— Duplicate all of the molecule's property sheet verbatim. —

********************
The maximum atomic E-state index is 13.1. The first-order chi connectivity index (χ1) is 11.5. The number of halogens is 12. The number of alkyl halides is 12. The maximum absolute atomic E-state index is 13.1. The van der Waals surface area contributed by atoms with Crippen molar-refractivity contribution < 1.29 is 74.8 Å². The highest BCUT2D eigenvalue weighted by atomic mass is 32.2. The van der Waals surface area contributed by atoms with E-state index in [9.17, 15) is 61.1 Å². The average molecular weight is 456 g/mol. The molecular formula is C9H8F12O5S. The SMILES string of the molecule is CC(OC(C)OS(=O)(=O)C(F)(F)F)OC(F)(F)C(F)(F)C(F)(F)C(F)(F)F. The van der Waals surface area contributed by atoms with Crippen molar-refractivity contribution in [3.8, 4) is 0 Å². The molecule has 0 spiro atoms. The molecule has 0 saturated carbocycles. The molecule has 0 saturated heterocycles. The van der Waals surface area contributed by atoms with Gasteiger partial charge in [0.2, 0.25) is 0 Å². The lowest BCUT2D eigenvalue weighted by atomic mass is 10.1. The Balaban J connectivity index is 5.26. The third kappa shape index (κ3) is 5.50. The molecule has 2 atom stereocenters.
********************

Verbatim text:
The maximum atomic E-state index is 13.1. The first-order chi connectivity index (χ1) is 11.5. The number of halogens is 12. The number of alkyl halides is 12. The maximum absolute atomic E-state index is 13.1. The van der Waals surface area contributed by atoms with Crippen molar-refractivity contribution < 1.29 is 74.8 Å². The highest BCUT2D eigenvalue weighted by atomic mass is 32.2. The van der Waals surface area contributed by atoms with E-state index in [9.17, 15) is 61.1 Å². The average molecular weight is 456 g/mol. The molecular formula is C9H8F12O5S. The SMILES string of the molecule is CC(OC(C)OS(=O)(=O)C(F)(F)F)OC(F)(F)C(F)(F)C(F)(F)C(F)(F)F. The van der Waals surface area contributed by atoms with Crippen molar-refractivity contribution in [3.8, 4) is 0 Å². The molecule has 0 spiro atoms. The molecule has 0 saturated carbocycles. The molecule has 0 saturated heterocycles. The van der Waals surface area contributed by atoms with Gasteiger partial charge in [0.2, 0.25) is 0 Å². The lowest BCUT2D eigenvalue weighted by atomic mass is 10.1. The Balaban J connectivity index is 5.26. The third kappa shape index (κ3) is 5.50. The molecule has 2 atom stereocenters.